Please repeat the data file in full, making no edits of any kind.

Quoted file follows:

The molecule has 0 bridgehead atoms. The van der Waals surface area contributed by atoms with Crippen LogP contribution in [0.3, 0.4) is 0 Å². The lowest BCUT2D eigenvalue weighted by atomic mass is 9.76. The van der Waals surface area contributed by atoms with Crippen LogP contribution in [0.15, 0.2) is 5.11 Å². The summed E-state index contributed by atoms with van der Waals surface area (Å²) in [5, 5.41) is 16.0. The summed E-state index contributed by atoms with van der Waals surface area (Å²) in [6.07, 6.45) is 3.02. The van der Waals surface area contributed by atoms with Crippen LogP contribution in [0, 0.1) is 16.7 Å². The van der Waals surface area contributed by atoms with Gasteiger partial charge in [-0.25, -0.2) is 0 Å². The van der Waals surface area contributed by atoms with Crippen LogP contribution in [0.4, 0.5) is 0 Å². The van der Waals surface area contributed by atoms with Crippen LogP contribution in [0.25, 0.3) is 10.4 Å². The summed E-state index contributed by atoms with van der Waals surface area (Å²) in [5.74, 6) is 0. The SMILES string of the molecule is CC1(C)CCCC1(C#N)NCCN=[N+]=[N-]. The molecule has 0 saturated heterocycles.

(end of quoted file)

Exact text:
The molecule has 0 bridgehead atoms. The van der Waals surface area contributed by atoms with Crippen LogP contribution in [0.3, 0.4) is 0 Å². The lowest BCUT2D eigenvalue weighted by atomic mass is 9.76. The van der Waals surface area contributed by atoms with Crippen LogP contribution in [0.15, 0.2) is 5.11 Å². The summed E-state index contributed by atoms with van der Waals surface area (Å²) in [5, 5.41) is 16.0. The summed E-state index contributed by atoms with van der Waals surface area (Å²) in [6.07, 6.45) is 3.02. The van der Waals surface area contributed by atoms with Crippen LogP contribution in [0, 0.1) is 16.7 Å². The van der Waals surface area contributed by atoms with Gasteiger partial charge in [-0.25, -0.2) is 0 Å². The van der Waals surface area contributed by atoms with Crippen LogP contribution in [0.4, 0.5) is 0 Å². The van der Waals surface area contributed by atoms with Crippen LogP contribution in [0.25, 0.3) is 10.4 Å². The summed E-state index contributed by atoms with van der Waals surface area (Å²) in [5.74, 6) is 0. The SMILES string of the molecule is CC1(C)CCCC1(C#N)NCCN=[N+]=[N-]. The molecule has 0 saturated heterocycles.